First off, be careful, some of the traditionalists around here will cringe at the contradiction in terms
Traditionally, a "sloop" has a single mast fairly far forward in the sail plan. It may have a one or two stays before the mast. A cutter has a single mast about halfway back in the sail plan. It usually has two stays before the mast.
Nowadays, there's lots of ways that a boat with two stays before the mast could have them arranged. There's always one from some point on the mast to the stem, and technically this is the "forestay" regardless of any other arrangements. There could also be one to the end of a bowsprit, from the top of the mast, called a "headstay" or "jibstay", a "jib" being any sail flown forward
of the forestay. The sail flown on the forestay is, of course, the forestaysail.
However, instead of flying jibs on a bowsprit, you could fly them from an inner forestay. Such a stay would attach down a bit from the mast and proportionally back a bit from the stem. But not two far down or two far back; then what you've got is not an inner forestay, but a baby stay, which is just for controlling mast bend and not for rigging sails.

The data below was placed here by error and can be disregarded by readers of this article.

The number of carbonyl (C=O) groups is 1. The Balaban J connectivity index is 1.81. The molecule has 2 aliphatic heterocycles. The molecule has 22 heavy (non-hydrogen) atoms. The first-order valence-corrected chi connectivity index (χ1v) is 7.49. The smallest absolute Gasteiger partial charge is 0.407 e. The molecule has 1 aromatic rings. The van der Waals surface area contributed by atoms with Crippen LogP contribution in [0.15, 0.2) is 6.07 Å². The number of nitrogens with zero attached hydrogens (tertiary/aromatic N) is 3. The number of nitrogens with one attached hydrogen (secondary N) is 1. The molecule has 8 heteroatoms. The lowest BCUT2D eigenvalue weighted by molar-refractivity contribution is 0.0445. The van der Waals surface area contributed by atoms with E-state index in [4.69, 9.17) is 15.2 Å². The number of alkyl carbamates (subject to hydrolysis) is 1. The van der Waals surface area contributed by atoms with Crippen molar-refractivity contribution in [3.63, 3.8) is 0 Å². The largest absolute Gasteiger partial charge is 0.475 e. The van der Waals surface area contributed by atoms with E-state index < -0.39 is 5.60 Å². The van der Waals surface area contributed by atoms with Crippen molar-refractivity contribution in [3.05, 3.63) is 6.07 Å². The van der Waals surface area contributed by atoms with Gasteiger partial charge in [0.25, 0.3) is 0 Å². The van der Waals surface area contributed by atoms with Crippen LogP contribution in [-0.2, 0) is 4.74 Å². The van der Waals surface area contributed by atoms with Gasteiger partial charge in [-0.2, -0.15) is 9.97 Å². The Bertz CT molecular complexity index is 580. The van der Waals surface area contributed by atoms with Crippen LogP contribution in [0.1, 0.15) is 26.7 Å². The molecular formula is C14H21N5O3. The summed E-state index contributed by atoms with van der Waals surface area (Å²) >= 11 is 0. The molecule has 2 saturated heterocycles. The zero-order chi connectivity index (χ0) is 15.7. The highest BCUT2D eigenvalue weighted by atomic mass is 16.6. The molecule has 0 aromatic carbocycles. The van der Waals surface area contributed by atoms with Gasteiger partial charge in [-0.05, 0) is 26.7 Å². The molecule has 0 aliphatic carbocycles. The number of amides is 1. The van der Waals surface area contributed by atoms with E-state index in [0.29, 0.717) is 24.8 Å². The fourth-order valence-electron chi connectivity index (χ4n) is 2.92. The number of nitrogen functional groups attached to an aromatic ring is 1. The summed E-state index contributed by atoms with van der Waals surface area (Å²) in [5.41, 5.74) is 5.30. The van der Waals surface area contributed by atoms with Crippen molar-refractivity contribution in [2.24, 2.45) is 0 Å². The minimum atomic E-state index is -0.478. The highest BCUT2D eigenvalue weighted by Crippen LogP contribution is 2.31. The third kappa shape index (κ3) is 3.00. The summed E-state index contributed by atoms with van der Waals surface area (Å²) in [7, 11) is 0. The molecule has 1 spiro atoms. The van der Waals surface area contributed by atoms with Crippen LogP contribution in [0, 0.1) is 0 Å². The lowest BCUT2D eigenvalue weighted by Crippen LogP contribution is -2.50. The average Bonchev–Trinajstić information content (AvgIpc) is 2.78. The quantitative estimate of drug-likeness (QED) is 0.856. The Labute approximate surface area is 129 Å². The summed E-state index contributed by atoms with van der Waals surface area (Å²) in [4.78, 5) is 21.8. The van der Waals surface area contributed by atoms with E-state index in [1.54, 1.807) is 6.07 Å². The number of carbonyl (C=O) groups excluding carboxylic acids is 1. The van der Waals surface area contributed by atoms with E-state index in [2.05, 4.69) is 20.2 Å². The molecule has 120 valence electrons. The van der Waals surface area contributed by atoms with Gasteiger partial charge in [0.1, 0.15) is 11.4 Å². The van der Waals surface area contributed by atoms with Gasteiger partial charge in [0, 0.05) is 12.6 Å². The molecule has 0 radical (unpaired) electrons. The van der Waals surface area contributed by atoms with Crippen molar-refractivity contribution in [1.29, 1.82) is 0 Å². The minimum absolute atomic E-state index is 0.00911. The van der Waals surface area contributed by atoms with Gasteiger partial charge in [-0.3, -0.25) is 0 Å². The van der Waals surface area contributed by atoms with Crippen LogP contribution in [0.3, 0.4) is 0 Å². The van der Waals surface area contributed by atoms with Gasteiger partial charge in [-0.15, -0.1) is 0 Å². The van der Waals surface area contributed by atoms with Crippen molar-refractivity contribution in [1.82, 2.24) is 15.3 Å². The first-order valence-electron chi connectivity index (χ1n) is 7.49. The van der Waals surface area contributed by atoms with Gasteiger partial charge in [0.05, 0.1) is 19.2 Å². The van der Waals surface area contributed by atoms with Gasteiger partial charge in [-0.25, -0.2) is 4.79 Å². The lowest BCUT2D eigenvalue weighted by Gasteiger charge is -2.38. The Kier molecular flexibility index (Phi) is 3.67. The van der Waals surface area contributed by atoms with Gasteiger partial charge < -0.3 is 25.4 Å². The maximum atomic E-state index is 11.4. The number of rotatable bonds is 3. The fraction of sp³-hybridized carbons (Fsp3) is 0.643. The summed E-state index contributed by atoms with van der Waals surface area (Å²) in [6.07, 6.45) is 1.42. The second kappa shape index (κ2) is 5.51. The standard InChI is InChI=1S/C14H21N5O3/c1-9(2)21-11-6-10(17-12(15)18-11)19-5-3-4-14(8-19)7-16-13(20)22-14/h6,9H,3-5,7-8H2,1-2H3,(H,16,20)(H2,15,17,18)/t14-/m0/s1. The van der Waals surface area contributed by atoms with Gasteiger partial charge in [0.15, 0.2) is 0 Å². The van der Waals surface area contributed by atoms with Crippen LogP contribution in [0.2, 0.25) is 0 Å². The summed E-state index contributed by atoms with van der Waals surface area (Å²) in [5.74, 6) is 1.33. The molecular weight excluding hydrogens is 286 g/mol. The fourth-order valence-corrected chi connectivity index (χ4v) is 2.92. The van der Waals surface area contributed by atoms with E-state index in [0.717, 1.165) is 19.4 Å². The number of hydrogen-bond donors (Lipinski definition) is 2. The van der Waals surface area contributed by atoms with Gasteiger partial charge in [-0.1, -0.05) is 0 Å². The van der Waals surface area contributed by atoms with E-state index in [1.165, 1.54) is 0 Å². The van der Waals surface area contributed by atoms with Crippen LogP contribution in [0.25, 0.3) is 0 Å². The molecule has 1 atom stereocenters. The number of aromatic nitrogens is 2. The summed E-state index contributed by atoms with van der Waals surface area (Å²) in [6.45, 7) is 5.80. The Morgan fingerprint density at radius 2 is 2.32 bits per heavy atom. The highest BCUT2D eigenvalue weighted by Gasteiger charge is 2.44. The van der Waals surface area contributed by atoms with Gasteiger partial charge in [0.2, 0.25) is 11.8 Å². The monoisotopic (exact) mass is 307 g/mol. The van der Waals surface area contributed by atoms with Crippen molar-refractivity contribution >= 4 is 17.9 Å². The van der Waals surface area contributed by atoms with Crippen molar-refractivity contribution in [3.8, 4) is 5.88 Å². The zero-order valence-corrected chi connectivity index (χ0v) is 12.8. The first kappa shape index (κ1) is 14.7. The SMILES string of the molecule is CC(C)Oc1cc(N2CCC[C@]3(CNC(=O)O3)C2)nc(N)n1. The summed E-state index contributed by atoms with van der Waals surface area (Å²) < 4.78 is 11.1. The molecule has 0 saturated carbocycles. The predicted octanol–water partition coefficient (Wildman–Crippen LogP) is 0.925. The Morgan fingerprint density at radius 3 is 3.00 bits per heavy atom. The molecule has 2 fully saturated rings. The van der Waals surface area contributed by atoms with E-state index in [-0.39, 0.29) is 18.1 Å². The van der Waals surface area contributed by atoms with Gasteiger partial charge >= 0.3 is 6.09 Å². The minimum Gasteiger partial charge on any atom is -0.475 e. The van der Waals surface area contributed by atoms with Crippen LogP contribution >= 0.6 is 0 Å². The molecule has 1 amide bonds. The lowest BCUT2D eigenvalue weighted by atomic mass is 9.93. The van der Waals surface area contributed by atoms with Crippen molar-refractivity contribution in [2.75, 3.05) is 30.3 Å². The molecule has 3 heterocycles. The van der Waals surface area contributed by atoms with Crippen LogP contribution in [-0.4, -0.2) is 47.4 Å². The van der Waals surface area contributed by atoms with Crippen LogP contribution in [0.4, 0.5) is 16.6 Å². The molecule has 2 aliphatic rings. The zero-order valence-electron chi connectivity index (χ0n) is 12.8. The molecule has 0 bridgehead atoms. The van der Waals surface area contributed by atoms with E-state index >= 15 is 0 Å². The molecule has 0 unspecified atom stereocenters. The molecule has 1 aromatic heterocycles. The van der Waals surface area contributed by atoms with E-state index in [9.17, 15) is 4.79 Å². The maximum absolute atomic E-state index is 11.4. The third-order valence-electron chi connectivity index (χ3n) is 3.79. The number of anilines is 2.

Sometimes you see boats with two stays very close together. I think that in these cases the forward one is not really a stay but is just a furling system for a lightweight asymmetrical spinnaker or genoa that will be gybed on the outside. I've heard this called a Solent rig but I think that might not be quite accurate.
A modern sloop or cutter can have basically any combination of these things. If it's designed to fly one sail forward of the mast at a time, folks will call it a sloop; if two, then cutter.
Everything else, name-of-rigging-wise, is the same on the two types of boat, and the internet is awash with diagrams of the sort you're looking for.